/ 30 May 2018

Domestic workers carry the country

The abuse and disrespect that some of South Africa's 1.2-million domestic workers endure goes largely unchecked and unreported.
The abuse and disrespect that some of South Africa's 1.2-million domestic workers endure goes largely unchecked and unreported.

South Africa has progressed over the years and there have been moves to reverse the injustices of the apartheid government. But domestic workers, 24 years after democracy, are still beset by the same struggles as pre-1994.

Over the past week a picture of a domestic worker trended on social media. It was taken by someone who believed that she was being exploited, working seven days a week for only R1 500 a month. She pleaded for someone to find her another domestic worker job that would pay her more.

Just before that, we heard on the news that the former deputy minister of higher education and training, Mduduzi Manana, had allegedly assaulted his domestic worker. The two issues illustrate just how dire the working conditions of domestic workers are.

Domestic work is still part of the largest employment sector for women of colour who possess little or no formal education. Despite this, they have proved to be the backbone to the survival of many households and they continue to make the lives of the privileged more comfortable. Still, their lives continue to be characterised by abuse and exploitation.

Bad working conditions and low wages remain at the centre of domestic workers’ problems, which makes it difficult for them to rise above poverty. This is despite efforts to formalise their employment and protecting them with labour laws, with a minimum wage now being prescribed by law.

The salaries paid to domestic workers have always been an insult but the department of labour law has legalised this insult by putting it in law. Can the proposed minimum wage of R3 500 be seriously considered as the solution?

With the cost of living today, it is still not enough to reclaim black women’s dignity in the domestic sector. It is unsettling to think that, even with this law in place, many domestic workers will continue to receive a pittance. What makes matters worse is that they are also subjected to some of the worst working conditions.

Just like other people, domestic workers aspire to a better and more fulfilling future. But, considering their wages, achieving a better future for their families seems to be a pointless journey. Many find it hard to feed and clothe their families.

It is absurd how people respond to the discussion about a wage increase for domestic workers. It seems society expects them to be grateful for their jobs, regardless of their low wages. Of course, these women are lucky to have jobs but we cannot expect them to be grateful and content. Many employers hold the view that they are doing their employees a favour by hiring them, but they fail to recognise that their employees are the ones doing them a favour by working long hours at such low rates.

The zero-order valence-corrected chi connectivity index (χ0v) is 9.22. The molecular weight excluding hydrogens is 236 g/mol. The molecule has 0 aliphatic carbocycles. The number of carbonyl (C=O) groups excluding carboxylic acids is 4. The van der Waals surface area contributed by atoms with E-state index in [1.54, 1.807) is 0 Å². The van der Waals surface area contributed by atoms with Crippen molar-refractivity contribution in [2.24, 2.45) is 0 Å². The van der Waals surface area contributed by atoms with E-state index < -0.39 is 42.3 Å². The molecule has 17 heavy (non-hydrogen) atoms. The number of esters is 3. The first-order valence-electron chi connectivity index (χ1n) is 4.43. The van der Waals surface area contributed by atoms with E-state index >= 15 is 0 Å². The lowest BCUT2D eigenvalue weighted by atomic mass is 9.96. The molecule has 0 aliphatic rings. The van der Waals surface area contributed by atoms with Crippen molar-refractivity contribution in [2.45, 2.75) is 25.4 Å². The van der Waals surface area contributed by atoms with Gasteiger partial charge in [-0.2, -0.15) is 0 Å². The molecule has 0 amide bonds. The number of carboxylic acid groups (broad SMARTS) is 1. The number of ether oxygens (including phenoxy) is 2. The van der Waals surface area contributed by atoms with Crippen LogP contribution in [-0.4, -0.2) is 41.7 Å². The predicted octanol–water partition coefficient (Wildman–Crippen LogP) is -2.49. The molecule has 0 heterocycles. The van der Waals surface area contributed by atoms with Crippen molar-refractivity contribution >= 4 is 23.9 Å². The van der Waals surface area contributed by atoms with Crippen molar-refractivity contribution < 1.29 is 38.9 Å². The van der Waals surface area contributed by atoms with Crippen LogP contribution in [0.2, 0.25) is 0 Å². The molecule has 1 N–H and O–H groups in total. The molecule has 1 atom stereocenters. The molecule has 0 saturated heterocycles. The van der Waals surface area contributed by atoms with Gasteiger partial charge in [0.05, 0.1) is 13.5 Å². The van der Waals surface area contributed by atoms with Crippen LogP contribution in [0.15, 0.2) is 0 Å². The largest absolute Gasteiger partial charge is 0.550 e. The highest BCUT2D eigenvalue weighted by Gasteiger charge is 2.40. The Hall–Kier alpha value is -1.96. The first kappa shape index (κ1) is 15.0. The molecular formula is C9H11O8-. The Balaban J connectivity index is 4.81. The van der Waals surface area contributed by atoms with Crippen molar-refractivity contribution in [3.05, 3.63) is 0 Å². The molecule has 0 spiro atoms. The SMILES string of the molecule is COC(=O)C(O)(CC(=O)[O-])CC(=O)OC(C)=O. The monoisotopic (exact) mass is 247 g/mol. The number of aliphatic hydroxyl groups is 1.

We need to get rid of the mentality that domestic workers need us more than we need them.

South Africa has a history of slavery. Black people have always been slaves in the work industry. They have always worked in physically demanding jobs and have been paid too little for it. To say that it is better for domestic workers and other low-skilled workers to be paid peanuts rather than to lose their jobs is to continue to enslave our people.

Many of the difficulties faced by domestic workers have mostly been attributed to race but it is evident that class is also a big factor. Studies have shown that the problems faced by domestic workers everywhere are similar, regardless of the race of the employer and employee.

A study of domestic workers was done in a rural area in Mpumalanga largely because most research has been about domestic workers in cities and there was insufficient research had been done in rural and semirural areas and small towns.

Domestic workers there experienced the same sort of treatment. Low wages were at the core of issues that affected the health of the women, largely because of stress.

We are a country that is seeking to bridge the huge inequality gap but we perpetuate this in our everyday lives by turning a blind eye to the plight of domestic workers.

We need to understand that this not only affects domestic workers and their families now, it also bears considerable misfortune for the future of domestic workers’ families. Their children are bound to be pushed into or settle for domestic work because of poor education, which will lead to the perpetuation of the cycle of poverty.